TEXAS, USA — In a film with enough awe-inspiring visual ingenuity to power a college course, one particular flourish serves as a most elegant and electrifying summation of the conflict lying at the heart of Park Chan-wook’s newest stunner, “Decision to Leave.” It finds us peering at the incredulous face of Detective Jang Hae-joon (Park Hae-il) from behind his cell phone screen, a texted invitation from the women suspected in her husband’s death splayed out across a perspective that’s been inverted, much like every other lens Hae-joon has gotten used to examining the world through.
Though the audience hasn’t been in this world for very long, our own footing in it has become as shaky as its presentation is controlled. Called upon to find the killer of a mountain climber who has mysteriously plummeted to his death, common sense leads Hae-joon to the victim’s wife, Song Seo-rae (Tang Wei), whose history of abuse at her dead husband’s hands brings her to the interrogation room.
So far, so police procedural—except that the mood blooms into that of a first date when Hae-joon orders expensive sushi for the two of them, dreamy sunlight pouring into the police station. Hearts don’t close themselves as easily as cases do, it turns out, and Seo-rae soon becomes as much a target of infatuation as of suspicion.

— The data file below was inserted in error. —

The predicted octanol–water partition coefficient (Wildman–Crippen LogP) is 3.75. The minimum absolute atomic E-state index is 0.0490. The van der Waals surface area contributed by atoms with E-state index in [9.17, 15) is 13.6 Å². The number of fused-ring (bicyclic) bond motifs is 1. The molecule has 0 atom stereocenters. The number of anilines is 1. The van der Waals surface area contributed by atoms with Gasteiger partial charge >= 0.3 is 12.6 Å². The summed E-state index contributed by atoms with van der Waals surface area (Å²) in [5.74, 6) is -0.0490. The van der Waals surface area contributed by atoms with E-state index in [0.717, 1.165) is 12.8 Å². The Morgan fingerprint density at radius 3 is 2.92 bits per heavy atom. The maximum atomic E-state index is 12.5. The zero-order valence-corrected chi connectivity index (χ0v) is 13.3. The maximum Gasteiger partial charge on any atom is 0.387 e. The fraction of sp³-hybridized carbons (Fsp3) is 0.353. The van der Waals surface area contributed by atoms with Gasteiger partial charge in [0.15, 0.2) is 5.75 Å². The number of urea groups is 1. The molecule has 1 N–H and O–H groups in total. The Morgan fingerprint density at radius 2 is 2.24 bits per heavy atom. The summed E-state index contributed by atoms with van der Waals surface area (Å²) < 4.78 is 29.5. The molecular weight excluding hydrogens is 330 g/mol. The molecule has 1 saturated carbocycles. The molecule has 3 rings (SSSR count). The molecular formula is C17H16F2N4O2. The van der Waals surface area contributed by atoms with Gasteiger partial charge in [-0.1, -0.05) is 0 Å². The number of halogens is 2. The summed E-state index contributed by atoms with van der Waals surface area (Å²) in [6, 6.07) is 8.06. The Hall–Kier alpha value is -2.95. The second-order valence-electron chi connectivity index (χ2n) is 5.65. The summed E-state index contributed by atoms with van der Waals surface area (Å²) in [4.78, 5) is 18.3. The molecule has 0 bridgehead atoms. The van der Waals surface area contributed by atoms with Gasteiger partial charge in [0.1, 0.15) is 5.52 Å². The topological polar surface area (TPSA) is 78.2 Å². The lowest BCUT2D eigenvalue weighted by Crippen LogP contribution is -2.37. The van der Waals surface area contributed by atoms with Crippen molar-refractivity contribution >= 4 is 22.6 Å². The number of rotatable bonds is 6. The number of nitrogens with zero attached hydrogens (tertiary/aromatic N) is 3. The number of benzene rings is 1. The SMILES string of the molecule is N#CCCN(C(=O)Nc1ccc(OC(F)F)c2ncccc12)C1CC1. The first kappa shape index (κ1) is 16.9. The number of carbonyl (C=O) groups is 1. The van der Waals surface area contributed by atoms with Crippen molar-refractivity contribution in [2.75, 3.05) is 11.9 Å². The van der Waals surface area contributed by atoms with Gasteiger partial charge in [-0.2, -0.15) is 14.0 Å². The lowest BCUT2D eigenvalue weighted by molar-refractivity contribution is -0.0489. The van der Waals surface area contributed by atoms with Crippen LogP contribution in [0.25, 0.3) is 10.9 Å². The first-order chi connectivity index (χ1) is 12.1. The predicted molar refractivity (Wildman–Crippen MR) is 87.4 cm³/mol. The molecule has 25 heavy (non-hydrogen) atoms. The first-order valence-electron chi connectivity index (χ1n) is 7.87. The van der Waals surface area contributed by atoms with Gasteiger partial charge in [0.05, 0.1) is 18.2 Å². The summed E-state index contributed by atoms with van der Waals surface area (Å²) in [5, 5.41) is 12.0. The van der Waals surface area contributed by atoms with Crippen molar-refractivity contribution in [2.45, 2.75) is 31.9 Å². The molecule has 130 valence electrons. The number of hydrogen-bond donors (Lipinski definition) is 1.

Such complications become the arena for Park to pit the sensuality of blooming romance against the stoicism of police work, to dazzling formal ends. In one moment Hae-joon is keeping tabs on Seo-rae under the cover of night; the next he appears as if to be in the same room as her, a clever sequence that underscores the job's inherently voyeuristic foundations. The camera itself boasts personality of its own; manned by Kim Ji-yong, it finds those slippery angles by which we and only we notice the duo stealing looks, consummating mutual desire in circumstances that demand they both keep their guard up.
The paradox creates early scenes both sexy and funny, the will-they-won't-they energy offset by Park's mischievous tendency to find the playfulness in every scene. Then “Decision to Leave” takes an existential pivot, zeroing in on the staring contest between practicality and emotion that informs the more heartbreaking dilemmas that await in Park and Jeong Seo-kyeong’s script—one that actually revolves around two murder investigations and heavier jolts of self-incrimination.
That Park’s first movie in six years turned out to be more gorgeous than gruesome might feel contradictory in its own right, given that the Korean filmmaker has heretofore forged a legacy in the blood of his early-2000s revenge thrillers before cementing it with 2016’s deliciously twisted “The Handmaiden.” By comparison, “Decision to Leave” has little blood and pretzeled plotting. But in opting to spin a story whose soulfulness matches up to his characteristically virtuosic craft, Park internalizes the dizzying thrills we expect from his movies—imbuing “Decision to Leave” with a dark heart that might leave you as shaken about your own hopes for its protagonists as they are of their own.